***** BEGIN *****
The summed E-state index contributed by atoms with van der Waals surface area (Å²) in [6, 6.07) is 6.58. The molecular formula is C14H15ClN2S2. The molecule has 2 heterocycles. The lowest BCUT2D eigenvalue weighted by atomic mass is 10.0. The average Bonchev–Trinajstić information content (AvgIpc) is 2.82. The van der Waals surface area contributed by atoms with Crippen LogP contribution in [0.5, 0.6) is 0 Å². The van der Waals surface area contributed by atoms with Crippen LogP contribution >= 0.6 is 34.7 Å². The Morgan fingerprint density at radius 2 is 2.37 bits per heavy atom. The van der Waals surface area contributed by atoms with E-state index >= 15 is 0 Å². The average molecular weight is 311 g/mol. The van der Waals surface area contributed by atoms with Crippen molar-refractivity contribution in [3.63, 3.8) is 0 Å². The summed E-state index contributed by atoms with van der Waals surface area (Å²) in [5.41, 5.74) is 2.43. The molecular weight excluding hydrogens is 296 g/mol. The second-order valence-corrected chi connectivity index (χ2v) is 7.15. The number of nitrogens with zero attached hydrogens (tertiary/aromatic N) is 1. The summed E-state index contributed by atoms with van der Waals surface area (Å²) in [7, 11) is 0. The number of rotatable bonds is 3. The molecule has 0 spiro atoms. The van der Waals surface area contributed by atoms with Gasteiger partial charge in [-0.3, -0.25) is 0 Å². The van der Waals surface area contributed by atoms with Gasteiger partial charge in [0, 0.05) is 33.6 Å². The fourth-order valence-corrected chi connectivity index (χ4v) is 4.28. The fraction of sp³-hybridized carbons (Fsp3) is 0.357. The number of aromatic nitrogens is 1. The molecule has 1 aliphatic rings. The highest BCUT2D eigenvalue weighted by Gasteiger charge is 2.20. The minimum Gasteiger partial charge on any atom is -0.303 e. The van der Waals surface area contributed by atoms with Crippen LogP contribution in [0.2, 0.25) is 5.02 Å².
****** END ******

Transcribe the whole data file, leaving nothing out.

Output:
The summed E-state index contributed by atoms with van der Waals surface area (Å²) in [6, 6.07) is 6.58. The molecular formula is C14H15ClN2S2. The molecule has 2 heterocycles. The lowest BCUT2D eigenvalue weighted by atomic mass is 10.0. The average Bonchev–Trinajstić information content (AvgIpc) is 2.82. The van der Waals surface area contributed by atoms with Crippen LogP contribution in [0.5, 0.6) is 0 Å². The van der Waals surface area contributed by atoms with Crippen LogP contribution >= 0.6 is 34.7 Å². The Morgan fingerprint density at radius 2 is 2.37 bits per heavy atom. The van der Waals surface area contributed by atoms with E-state index >= 15 is 0 Å². The average molecular weight is 311 g/mol. The van der Waals surface area contributed by atoms with Crippen molar-refractivity contribution in [3.63, 3.8) is 0 Å². The summed E-state index contributed by atoms with van der Waals surface area (Å²) in [5.41, 5.74) is 2.43. The molecular weight excluding hydrogens is 296 g/mol. The second-order valence-corrected chi connectivity index (χ2v) is 7.15. The number of nitrogens with zero attached hydrogens (tertiary/aromatic N) is 1. The summed E-state index contributed by atoms with van der Waals surface area (Å²) in [7, 11) is 0. The number of rotatable bonds is 3. The molecule has 0 spiro atoms. The van der Waals surface area contributed by atoms with Gasteiger partial charge in [-0.3, -0.25) is 0 Å². The van der Waals surface area contributed by atoms with Gasteiger partial charge in [0, 0.05) is 33.6 Å². The fourth-order valence-corrected chi connectivity index (χ4v) is 4.28. The fraction of sp³-hybridized carbons (Fsp3) is 0.357. The number of aromatic nitrogens is 1. The molecule has 1 aliphatic rings. The highest BCUT2D eigenvalue weighted by Gasteiger charge is 2.20. The minimum Gasteiger partial charge on any atom is -0.303 e. The van der Waals surface area contributed by atoms with Crippen LogP contribution in [0.2, 0.25) is 5.02 Å².